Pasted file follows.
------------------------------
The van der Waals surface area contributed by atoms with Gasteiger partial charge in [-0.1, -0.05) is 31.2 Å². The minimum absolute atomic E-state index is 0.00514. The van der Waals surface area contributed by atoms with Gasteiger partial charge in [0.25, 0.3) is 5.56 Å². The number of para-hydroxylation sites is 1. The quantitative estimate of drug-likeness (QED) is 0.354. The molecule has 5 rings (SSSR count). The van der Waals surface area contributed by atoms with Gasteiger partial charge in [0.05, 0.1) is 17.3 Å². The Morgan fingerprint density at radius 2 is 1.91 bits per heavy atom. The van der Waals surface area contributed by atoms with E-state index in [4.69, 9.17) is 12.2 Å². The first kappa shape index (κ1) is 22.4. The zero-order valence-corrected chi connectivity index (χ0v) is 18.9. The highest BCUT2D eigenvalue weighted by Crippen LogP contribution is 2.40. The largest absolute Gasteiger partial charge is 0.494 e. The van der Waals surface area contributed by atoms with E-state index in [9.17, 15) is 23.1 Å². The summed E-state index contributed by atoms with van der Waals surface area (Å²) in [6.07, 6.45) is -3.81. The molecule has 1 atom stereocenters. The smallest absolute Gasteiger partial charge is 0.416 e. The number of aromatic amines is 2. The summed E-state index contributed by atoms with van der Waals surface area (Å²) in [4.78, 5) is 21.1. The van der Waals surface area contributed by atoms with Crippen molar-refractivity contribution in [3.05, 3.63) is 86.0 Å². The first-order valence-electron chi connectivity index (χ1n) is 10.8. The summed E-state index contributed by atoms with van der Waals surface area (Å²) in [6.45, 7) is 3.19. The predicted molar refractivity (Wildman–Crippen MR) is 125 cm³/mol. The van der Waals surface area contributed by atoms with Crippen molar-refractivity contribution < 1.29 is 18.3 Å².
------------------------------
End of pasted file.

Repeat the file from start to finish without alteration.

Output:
The van der Waals surface area contributed by atoms with Gasteiger partial charge in [-0.1, -0.05) is 31.2 Å². The minimum absolute atomic E-state index is 0.00514. The van der Waals surface area contributed by atoms with Gasteiger partial charge in [0.25, 0.3) is 5.56 Å². The number of para-hydroxylation sites is 1. The quantitative estimate of drug-likeness (QED) is 0.354. The molecule has 5 rings (SSSR count). The van der Waals surface area contributed by atoms with Gasteiger partial charge in [0.05, 0.1) is 17.3 Å². The Morgan fingerprint density at radius 2 is 1.91 bits per heavy atom. The van der Waals surface area contributed by atoms with E-state index in [4.69, 9.17) is 12.2 Å². The first kappa shape index (κ1) is 22.4. The zero-order valence-corrected chi connectivity index (χ0v) is 18.9. The highest BCUT2D eigenvalue weighted by Crippen LogP contribution is 2.40. The largest absolute Gasteiger partial charge is 0.494 e. The van der Waals surface area contributed by atoms with E-state index in [9.17, 15) is 23.1 Å². The summed E-state index contributed by atoms with van der Waals surface area (Å²) in [6.07, 6.45) is -3.81. The molecule has 1 atom stereocenters. The smallest absolute Gasteiger partial charge is 0.416 e. The number of aromatic amines is 2. The summed E-state index contributed by atoms with van der Waals surface area (Å²) in [4.78, 5) is 21.1. The van der Waals surface area contributed by atoms with Crippen molar-refractivity contribution in [3.05, 3.63) is 86.0 Å². The first-order valence-electron chi connectivity index (χ1n) is 10.8. The summed E-state index contributed by atoms with van der Waals surface area (Å²) in [6.45, 7) is 3.19. The predicted molar refractivity (Wildman–Crippen MR) is 125 cm³/mol. The van der Waals surface area contributed by atoms with Crippen molar-refractivity contribution < 1.29 is 18.3 Å².